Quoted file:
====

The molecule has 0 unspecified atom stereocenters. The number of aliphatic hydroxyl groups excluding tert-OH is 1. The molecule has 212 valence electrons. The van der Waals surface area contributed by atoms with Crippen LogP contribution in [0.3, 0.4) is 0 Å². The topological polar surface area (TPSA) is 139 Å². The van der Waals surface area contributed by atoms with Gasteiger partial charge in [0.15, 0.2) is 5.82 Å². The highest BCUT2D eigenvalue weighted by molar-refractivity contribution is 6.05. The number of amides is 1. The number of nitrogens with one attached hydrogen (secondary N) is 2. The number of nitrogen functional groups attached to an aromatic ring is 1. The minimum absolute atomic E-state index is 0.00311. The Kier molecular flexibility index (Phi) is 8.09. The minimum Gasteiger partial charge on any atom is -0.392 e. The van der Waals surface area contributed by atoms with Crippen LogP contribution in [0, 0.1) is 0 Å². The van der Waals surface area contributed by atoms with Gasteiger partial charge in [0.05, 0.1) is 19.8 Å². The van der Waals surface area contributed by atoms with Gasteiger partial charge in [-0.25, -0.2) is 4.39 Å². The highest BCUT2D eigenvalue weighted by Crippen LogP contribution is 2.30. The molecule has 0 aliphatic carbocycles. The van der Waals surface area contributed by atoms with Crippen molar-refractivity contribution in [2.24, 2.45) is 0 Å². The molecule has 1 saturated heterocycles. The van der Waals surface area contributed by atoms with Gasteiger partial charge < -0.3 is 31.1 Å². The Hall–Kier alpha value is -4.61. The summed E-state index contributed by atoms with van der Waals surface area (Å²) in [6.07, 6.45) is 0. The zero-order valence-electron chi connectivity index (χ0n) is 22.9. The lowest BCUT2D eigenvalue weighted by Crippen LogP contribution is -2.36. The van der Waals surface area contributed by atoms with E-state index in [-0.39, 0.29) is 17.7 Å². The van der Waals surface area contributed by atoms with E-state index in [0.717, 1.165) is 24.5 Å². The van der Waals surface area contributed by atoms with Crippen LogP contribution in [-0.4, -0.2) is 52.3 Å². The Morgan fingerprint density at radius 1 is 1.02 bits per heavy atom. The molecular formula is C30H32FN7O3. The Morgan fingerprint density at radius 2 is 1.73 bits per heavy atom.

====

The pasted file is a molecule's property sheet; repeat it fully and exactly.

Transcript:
The molecule has 0 unspecified atom stereocenters. The number of aliphatic hydroxyl groups excluding tert-OH is 1. The molecule has 212 valence electrons. The van der Waals surface area contributed by atoms with Crippen LogP contribution in [0.3, 0.4) is 0 Å². The topological polar surface area (TPSA) is 139 Å². The van der Waals surface area contributed by atoms with Gasteiger partial charge in [0.15, 0.2) is 5.82 Å². The highest BCUT2D eigenvalue weighted by molar-refractivity contribution is 6.05. The number of amides is 1. The number of nitrogens with one attached hydrogen (secondary N) is 2. The number of nitrogen functional groups attached to an aromatic ring is 1. The minimum absolute atomic E-state index is 0.00311. The Kier molecular flexibility index (Phi) is 8.09. The minimum Gasteiger partial charge on any atom is -0.392 e. The van der Waals surface area contributed by atoms with Crippen LogP contribution in [0, 0.1) is 0 Å². The van der Waals surface area contributed by atoms with Gasteiger partial charge in [0.05, 0.1) is 19.8 Å². The van der Waals surface area contributed by atoms with Gasteiger partial charge in [-0.25, -0.2) is 4.39 Å². The highest BCUT2D eigenvalue weighted by Crippen LogP contribution is 2.30. The molecule has 0 aliphatic carbocycles. The van der Waals surface area contributed by atoms with Crippen molar-refractivity contribution in [2.24, 2.45) is 0 Å². The molecule has 1 saturated heterocycles. The van der Waals surface area contributed by atoms with Gasteiger partial charge < -0.3 is 31.1 Å². The Hall–Kier alpha value is -4.61. The summed E-state index contributed by atoms with van der Waals surface area (Å²) in [6.07, 6.45) is 0. The zero-order valence-electron chi connectivity index (χ0n) is 22.9. The lowest BCUT2D eigenvalue weighted by Crippen LogP contribution is -2.36. The van der Waals surface area contributed by atoms with E-state index in [-0.39, 0.29) is 17.7 Å². The van der Waals surface area contributed by atoms with E-state index in [0.717, 1.165) is 24.5 Å². The van der Waals surface area contributed by atoms with Crippen LogP contribution in [-0.4, -0.2) is 52.3 Å². The Morgan fingerprint density at radius 1 is 1.02 bits per heavy atom. The molecular formula is C30H32FN7O3. The Morgan fingerprint density at radius 2 is 1.73 bits per heavy atom.